According to the U.S. Department of Energy, typical residential duct systems can lose a staggering 25 to 40 per cent of the heating and cooling energy supplied to them by a furnace or air conditioner. This happens because of leaks within the ducts, especially those drawing warm air back into the system to be cooled. Add to this the fact that the metal ducts themselves must also be cooled before you feel any benefit, and you’ll see where the energy losses come from.

Operating without all that sheet metal has its advantages. For duct-free houses heated with electric baseboard heaters or radiant in-floor heating, mini-splits offer cooling action that simply can’t be achieved with central air. Ductless systems also eliminate the risk of criminal intrusion into the home that window air conditioners create. Some systems are even designed to operate in reverse, supplying heat during cool weather. For homes without ducts, this can mean getting rid of those baseboard heaters, resulting in year-round energy savings.

At the moment, ductless, mini-split air conditioners are relatively new, and this means that a higher profit margin is built into their sales and installation. Currently, the cost-per-unit of cooling capacity is roughly one-third more than you’ll pay for central air. Despite the premium you might pay for new technology, the energy savings of mini-splits mean they’re worth considering. This is just one of a handful of technologies that let us do more with less energy while enjoying a better life in the bargain.


6 comments

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m4mike1983@gmail.com

Ductless Airconditioner

Apr. 16, 2015

5:42 am

This is a nice info you shared here, but I'm looking for air conditioner discounted prices, or some rebates on air conditioner prices. But instead of that I stop here and read out your blog and find it really interesting.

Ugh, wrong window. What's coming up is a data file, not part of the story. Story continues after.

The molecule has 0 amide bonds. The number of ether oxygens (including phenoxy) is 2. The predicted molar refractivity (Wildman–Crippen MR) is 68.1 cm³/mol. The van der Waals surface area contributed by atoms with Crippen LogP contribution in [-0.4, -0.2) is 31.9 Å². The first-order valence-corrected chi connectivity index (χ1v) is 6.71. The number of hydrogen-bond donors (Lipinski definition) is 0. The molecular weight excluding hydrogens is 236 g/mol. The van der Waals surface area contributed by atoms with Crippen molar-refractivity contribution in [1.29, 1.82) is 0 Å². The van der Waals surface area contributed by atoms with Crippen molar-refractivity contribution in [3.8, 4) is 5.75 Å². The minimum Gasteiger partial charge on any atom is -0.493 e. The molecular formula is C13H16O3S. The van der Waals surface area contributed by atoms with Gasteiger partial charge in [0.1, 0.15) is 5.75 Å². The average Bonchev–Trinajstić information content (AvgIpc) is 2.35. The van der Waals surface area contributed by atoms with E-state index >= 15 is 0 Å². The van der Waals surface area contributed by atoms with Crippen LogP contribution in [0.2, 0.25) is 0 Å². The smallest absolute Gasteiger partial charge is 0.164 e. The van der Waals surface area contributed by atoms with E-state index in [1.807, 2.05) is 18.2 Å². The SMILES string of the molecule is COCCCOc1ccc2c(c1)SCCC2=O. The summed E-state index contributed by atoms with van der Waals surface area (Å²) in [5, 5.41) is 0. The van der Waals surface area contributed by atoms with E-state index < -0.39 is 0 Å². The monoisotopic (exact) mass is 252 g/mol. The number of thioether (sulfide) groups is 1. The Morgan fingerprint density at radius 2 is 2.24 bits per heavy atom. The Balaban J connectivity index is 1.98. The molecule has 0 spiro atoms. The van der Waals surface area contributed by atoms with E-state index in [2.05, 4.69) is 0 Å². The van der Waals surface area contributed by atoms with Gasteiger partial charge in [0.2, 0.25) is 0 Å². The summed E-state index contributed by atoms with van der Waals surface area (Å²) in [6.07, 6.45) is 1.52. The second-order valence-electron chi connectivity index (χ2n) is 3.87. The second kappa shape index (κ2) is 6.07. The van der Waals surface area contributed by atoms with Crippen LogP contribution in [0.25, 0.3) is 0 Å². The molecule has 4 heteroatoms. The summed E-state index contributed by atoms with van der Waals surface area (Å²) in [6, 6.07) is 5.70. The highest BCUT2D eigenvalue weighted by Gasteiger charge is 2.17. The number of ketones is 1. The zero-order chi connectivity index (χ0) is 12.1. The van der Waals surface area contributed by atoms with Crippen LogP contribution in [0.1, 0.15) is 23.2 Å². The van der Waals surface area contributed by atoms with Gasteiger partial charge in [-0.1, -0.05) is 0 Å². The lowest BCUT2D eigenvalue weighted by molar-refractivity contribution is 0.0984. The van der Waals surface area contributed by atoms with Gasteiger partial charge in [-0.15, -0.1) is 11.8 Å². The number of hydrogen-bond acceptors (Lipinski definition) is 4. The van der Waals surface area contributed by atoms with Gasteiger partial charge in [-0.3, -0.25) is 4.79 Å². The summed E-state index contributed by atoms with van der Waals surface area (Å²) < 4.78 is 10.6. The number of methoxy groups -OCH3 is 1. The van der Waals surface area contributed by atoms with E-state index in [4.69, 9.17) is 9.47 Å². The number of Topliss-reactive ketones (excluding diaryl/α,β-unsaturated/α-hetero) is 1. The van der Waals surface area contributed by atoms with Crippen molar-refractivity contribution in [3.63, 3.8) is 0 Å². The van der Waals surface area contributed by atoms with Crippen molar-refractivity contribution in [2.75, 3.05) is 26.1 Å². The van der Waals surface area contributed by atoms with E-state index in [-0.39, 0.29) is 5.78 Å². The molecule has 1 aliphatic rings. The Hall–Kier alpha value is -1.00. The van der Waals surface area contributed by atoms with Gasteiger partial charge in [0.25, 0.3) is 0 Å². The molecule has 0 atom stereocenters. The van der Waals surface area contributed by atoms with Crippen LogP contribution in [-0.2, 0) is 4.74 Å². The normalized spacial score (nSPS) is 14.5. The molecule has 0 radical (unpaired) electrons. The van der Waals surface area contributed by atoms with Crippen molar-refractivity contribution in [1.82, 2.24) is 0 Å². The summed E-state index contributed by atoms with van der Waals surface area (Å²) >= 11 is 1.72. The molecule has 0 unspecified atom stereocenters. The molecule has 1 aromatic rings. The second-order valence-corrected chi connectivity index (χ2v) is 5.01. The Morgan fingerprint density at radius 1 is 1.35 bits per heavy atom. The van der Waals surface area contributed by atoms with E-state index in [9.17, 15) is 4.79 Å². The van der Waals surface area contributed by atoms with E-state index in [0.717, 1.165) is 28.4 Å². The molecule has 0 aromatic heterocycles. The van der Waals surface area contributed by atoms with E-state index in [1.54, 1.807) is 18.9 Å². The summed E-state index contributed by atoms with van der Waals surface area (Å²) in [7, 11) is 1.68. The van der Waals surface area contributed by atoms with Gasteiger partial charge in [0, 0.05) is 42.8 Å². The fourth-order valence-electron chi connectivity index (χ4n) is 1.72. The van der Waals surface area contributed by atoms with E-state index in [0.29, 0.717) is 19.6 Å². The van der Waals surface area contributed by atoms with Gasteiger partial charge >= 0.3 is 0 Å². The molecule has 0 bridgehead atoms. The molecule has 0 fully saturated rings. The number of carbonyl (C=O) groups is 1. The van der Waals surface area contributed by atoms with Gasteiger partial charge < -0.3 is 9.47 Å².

http://www.cosmopolitanmechanical.com/ductless-air-conditioners-products.html



g_ho@live.com

TorontoDuctless

Apr. 10, 2014

1:39 pm

Great Article Steve! I actually made a ductless heat pump purchase based on this article about a month ago. I have a new home in Mimico area and we use hot water for heat so ductless was a natural choice. I just wanted to say that you were right...these units can get very expensive if you want all the bells and whistles. The unit I chose is the BRAND NEW 2014 Samsung Whisper model. This thing looks totally different than all the units that I researched last summer when we put the offer down on the house. The head unit is more of a triangle than a box shape and apparently you get more air coming back to the unit so it heats/cools faster than the rest. To be honest we bought it because my wife like the look better than all the other units (sound familiar fells?). Since you guys seem to want pricing I was able to get the 12000btu model for $300 off the list price by purchasing a bit early in the season (total about $3300). It was the most expensive unit they had (thanks honey for telling the sales guy thats all you were interested in yikes!!). I took the advice of the other guy here and bought from the local ductless guys unitedenergy.ca. Ask for Herb his direct line is (416)4639708. There is your shout out buddy thank you for a flawless job cant wait to get the switchover to cooling mode!!!